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Part 2: Recovery Resources looks at gambling addiction

September 11, 2013
By CATHY THOMAS BROWNFIELD - Family Recovery Center Publicist , Salem News

Entertainment is not a bad thing until it becomes addiction. It becomes addiction when a consumer becomes consumed by it, owned by it. Let's take a look at gambling addiction. You don't think about what you want to do. It becomes about what you have to do.

Our friend, "Daniel," shared the story of the afternoon when he made that gigantic step and called Gamblers Anonymous (GA).

He had just gambled away $500 and had to tell his young daughter he didn't have money to buy her a basketball. His wife left him after 23 years. He didn't realize she would ever go. Daniel has suffered multiple addictions. He says his childhood was traumatic, but his twin brother has never, to his knowledge, been afflicted by addiction.

Jennifer Clegg, gambling program supervisor at Recovery Resources (RR) in Cleveland, addresses the problem of gambling addiction. RR helps people triumph over mental illness, alcoholism and other addictions.

"Research indicates that people with a history of addiction in their family are predisposed to becoming an addict," Clegg says. "It's hard to know why one person becomes an addict and another doesn't.

"Genetic predisposition is a risk factor to gambling addiction," Clegg added. "When you combine the predisposition with other risk factors such as environment that is favorable to gambling, early big win, distorted thought process about disorders, mental illness, etc., a person is more likely to develop a gambling problem."

Clegg said that many people dealing with trauma have resorted to gambling to escape reality they can't cope with. "Gambling allows them to forget and often block some of the negative thoughts. We also know that there is a high rate of veterans, especially those exposed to war trauma , that become addicted to gambling." Some veterans admit they are looking for the adrenalin rush they experience in combat. Some forms of gambling give them that rush.

"When a person is 'in action,' whether they are in the act of gambling or thinking about gambling, the part of the brain that controls judgment shuts off. When a person comes back to reality, they are often filled with guilt and shame.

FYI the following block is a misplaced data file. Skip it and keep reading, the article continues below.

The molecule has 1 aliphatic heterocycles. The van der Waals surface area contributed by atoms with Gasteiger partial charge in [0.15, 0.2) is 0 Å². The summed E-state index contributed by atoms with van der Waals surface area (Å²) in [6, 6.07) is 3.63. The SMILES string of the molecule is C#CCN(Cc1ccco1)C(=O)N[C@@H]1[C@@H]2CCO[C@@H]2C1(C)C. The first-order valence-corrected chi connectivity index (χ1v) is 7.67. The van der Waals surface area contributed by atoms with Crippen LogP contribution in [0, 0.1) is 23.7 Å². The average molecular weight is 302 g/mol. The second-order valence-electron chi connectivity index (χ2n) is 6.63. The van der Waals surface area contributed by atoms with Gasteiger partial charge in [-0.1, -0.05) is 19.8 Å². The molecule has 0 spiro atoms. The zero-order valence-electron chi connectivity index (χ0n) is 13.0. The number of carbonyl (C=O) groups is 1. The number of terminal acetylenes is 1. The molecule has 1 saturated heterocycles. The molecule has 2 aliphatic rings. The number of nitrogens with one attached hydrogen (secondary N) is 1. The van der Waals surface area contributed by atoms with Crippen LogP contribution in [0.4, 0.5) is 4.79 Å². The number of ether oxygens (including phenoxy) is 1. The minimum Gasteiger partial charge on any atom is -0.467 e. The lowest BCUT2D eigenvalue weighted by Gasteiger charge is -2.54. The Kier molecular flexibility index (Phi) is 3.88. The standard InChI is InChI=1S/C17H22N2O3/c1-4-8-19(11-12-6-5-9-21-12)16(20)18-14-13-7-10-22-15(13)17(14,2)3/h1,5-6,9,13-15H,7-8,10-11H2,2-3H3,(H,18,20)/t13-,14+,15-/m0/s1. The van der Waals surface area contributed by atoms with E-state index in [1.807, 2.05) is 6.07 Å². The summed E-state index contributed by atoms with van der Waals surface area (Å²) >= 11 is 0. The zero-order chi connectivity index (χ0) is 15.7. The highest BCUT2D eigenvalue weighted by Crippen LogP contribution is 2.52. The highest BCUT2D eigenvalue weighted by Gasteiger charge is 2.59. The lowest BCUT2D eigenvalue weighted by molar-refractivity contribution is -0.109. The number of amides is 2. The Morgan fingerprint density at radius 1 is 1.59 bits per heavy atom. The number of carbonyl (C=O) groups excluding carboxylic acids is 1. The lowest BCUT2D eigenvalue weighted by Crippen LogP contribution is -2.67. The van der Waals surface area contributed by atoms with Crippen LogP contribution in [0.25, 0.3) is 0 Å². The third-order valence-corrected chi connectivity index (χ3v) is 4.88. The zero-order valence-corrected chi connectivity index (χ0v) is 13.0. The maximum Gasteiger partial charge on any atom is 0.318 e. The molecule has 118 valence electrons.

"We also know that there are high rates of suicide among gamblers due to the sense of hopelessness or serious financial issues. Many gamblers may consider suicide. In many cases, gamblers will lie, manipulate, sell possessions or steal in order to get money to gamble to try to escape that reality."

Parents need to teach their children about the potential dangers of gambling and about money management, Clegg advises. "Many parents will hold card parties for their children or the high school may sponsor casino night for after prom. If schools choose to do these activities they should include education around gambling addiction."

Codependency has a hand in the problem. "In many cases family members and friends feel that if they bail the gambler out, pay off bills and debts, they can help the gambler," Clegg said. But, "By dealing a gambler out, you allow them more ammunition to gamble. When they take the easy way out, they are more likely to go back to the old problem because they do not have to suffer the consequences.

"Often gamblers will file bankruptcy, which we highly discourage. A gambler is more likely to be successful if they have to work hard to pay back the debts that they owe. That is a big part of GA and part of their fourth step."

But it's difficult for family members to watch the gambler suffer the consequences. It is important for that gambler to face the negative consequences of their actions. It is estimated that 90 percent of the adult population can gamble without problems.

"Unfortunately," says Clegg, "the small percentage of those who experience negative consequences is devastating. Education and awareness is crucial. Understanding the signs and symptoms of gambling addiction and where to go for help is crucial."

Some succeed at recovery. Others do not. Their best chances for recovery are professional treatment and a 12-step program.

 
 

 

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